Sunday, April 29, 2012

In Praise Of The "Semi-Sequel"

(The second part of my previous post will have to wait. My weekend got a little crowded and I have too much to say to do it justice for now, particularly given the latest episodes of Community and Parks and Recreation, which seemed tailor-made for that topic.)

Growing up, I can recall no criticism of Hollywood more common than the general disdain I and my friends had for sequels.  They were the hallmark of creative bankruptcy, a cynical cash-in that was invariably little more than a pale retelling of the original (usually with one or two B-list replacements to substitute for whichever iconic actor refused to slum with whatever gun-for-hire director they found while the original director moved on to another "serious project").  Any movie aficionado who didn't want to get laughed out of the room knew by heart the movies that you could legitimately count as watchable in their own right -- Godfather II, Empire Strikes Back, Aliens, Star Trek II and (with some small controversy) Superman II.

(For the advanced class, you could also discuss the certified short-list of acceptable remakes that improved on the original -- Maltese Falcon, Scarface, The Thing, The Fly, The Magnificent Seven and, perhaps ironically, Hitchcock's remake of his own The Man Who Knew Too Much.)

How times have changed.

While I haven't tested this, my best guess is that taking that old line to the junior high playground these days - that sequels are the lowest form of film-making - will get you blank stares at best, if not a chorus of "WHAT?!?"  Spider-Man 2, better than the original.  X2, hands-down the best X-Men film to date.  The Dark Knight!  To say nothing of Toy Story 2 and 3, and that's before we get the heady stuff for adults only.  Before SunsetManderlayLife During Wartime.  The worm truly has turned, and when Hangover 2 skirts by with a (overtly racist) retelling of its first plot, it is now the exception instead of the all-too-expected norm.

This is the era of the franchise, the tent-pole, and if a movie like John Carter cannot launch a trilogy, then it must be a failure  A cautionary tale.  A major studio let-down, since sequels are now assumed to be part of the package, even when it doesn't necessarily make any sense to split a single movie into two or more films (need an example?).

On the one hand, this is a great development for both the Fan Boys and - I'd argue - for the  movie-going public in general.  Early efforts to condense a sprawling epic like Lord of the Rings were doomed to failure.  Three-hour films were considered box office poison around the time that Kevin Costner had to endure a million taunts that Dances With Wolves - a.k.a. "Kevin's Gate" - was doomed to failure, if only due to its length.  Had Lord of the Rings been made in any other decade, we would have suffered a quickie, 2-hour-plus sham of a movie (plus maybe - maybe - a half-hour made-for-TV Hobbit companion piece for the holidays).  While the films still have their detractors, it's hard to argue that the films aren't light years more faithful than anything we could have hoped to get before.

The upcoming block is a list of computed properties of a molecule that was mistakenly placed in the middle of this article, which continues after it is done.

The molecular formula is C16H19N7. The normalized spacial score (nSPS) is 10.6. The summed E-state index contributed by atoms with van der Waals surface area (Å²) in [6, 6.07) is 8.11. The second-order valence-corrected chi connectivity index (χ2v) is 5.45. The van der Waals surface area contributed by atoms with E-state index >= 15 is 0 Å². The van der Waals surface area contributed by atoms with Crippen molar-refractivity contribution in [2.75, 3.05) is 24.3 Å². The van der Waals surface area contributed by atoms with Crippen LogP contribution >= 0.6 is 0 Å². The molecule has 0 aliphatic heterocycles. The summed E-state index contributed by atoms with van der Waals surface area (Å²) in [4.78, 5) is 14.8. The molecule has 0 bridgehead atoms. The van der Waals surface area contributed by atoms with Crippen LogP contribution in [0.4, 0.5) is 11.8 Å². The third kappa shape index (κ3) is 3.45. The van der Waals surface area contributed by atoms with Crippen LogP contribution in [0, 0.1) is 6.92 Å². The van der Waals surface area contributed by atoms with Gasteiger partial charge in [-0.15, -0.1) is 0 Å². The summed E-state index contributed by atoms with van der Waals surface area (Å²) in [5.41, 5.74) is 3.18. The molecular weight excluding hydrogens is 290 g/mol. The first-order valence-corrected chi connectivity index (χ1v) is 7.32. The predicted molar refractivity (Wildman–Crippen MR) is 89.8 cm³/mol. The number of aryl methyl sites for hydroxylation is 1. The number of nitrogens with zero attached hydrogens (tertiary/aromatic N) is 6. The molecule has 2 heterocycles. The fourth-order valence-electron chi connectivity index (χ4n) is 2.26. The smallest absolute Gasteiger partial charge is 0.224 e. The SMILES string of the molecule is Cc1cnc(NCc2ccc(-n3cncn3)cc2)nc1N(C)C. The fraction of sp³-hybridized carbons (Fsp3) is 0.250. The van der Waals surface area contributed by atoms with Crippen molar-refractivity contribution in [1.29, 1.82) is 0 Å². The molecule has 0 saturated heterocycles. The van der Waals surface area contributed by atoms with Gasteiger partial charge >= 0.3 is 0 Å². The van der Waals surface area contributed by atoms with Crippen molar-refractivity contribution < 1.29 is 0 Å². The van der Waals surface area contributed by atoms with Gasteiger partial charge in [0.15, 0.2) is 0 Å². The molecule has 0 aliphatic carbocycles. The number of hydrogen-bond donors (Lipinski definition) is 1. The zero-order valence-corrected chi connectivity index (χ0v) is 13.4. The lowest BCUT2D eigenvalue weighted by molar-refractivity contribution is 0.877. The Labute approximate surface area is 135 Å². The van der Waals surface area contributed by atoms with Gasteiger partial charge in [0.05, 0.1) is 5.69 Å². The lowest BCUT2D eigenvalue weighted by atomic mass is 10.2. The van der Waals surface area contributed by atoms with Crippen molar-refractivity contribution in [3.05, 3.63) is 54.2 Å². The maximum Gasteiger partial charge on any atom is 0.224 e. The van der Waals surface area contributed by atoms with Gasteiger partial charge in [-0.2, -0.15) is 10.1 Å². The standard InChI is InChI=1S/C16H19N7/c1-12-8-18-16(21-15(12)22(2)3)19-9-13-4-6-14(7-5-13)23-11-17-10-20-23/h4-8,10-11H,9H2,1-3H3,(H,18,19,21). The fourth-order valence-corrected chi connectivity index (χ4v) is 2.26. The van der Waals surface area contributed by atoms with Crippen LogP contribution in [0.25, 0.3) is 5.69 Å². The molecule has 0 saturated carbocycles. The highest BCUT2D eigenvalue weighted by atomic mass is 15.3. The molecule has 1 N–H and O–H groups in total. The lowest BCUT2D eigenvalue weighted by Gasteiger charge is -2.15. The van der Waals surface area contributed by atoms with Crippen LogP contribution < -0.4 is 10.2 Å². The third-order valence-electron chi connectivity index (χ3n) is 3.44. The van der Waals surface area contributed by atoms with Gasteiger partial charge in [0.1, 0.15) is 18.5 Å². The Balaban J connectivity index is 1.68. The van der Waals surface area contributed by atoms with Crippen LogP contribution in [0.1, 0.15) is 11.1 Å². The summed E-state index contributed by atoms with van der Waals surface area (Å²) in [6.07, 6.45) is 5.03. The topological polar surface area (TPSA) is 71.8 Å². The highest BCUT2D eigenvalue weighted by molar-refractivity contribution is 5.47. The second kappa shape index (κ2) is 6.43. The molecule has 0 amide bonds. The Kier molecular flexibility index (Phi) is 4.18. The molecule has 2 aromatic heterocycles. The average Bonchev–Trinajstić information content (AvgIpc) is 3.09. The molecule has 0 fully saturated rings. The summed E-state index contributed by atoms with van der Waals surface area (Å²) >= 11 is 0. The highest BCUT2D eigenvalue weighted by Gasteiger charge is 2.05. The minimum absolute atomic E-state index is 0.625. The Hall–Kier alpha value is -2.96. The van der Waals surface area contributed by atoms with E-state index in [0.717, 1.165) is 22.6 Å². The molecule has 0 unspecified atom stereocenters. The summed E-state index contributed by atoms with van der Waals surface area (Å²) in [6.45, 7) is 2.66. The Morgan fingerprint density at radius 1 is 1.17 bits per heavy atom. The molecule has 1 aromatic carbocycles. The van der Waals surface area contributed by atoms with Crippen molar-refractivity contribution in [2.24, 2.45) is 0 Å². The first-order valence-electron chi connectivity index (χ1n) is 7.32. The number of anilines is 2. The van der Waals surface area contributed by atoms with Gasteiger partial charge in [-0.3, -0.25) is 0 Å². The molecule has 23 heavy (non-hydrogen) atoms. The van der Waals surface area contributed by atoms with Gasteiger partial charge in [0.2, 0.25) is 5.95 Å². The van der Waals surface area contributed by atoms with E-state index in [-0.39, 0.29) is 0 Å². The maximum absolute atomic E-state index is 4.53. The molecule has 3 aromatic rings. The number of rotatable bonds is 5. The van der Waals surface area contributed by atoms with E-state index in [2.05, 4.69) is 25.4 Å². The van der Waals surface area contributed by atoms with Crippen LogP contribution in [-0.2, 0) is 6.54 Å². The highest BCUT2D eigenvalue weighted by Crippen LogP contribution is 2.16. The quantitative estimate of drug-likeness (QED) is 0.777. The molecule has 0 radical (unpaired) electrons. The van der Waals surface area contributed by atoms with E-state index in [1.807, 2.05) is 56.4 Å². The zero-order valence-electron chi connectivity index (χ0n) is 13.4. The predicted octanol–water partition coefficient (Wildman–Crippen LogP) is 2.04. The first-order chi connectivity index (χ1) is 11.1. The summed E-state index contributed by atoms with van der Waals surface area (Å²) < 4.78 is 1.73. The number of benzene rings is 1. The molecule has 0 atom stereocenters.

So what's the problem?  What's on the other hand?  On the other hand is the inevitable studio logic that sequels are "product" and must keep to the script to avoid toying with an audience's expectations.  It's all well-and-good that Batman Begins ends with the joker card cliffhanger to let the audience know that a sequel is on its way ... Same Bat-Director! Same Bat-Cast!  But what if, just imagine, for sh!ts-and-giggles, we had a little indie sideways sequel to give us a little more of Lt. Gordon?  Or a vignette about the fallout in Gotham's criminal underworld with the arrival of the batman? I'm a fan of the Gotham Knight cartoons for just that reason, but why limit the storytelling canvas to animated straight-to-DVD?

Enter the "sort-of sequel":

Now, I have no idea if this is going to be a great or even good movie.  Nor would I list these side characters in Knocked Up among those I really wanted to see get their own movie.  And yes, I know that Get Him To The Greek is basically the same "semi-sequel" concept vis-a-vis Forgetting Sarah Marshall, and "spin-offs" have a pedigree going back at least as far as the Desi-proposed "The Mertzes" series that failed to launch.

Still, what draws me to This is 40 is the "semi-", the open acknowledgment up front that we're not seeing "Knocked Up Again" ... even if I'd trust Judd Apatow not to offer up Kathryn Heigl waking up hung over, pregnant with Bobby Moynihan's baby this time.  Because it's not part of a three-movie package, something off formula, even if it's still semi-formulaic.  I don't know exactly how this movie connected to Knocked Up, and that has me intrigued.

Isn't it just a little bit more exciting when you don't know what's coming? When the connections aren't spelled out in big bold letters? Don't you just crave a movie that might be a sequel of sorts, but you won't know until you see it just how it fits together with other movies you know and love?

Yesssssssssssss .... (to be continued)

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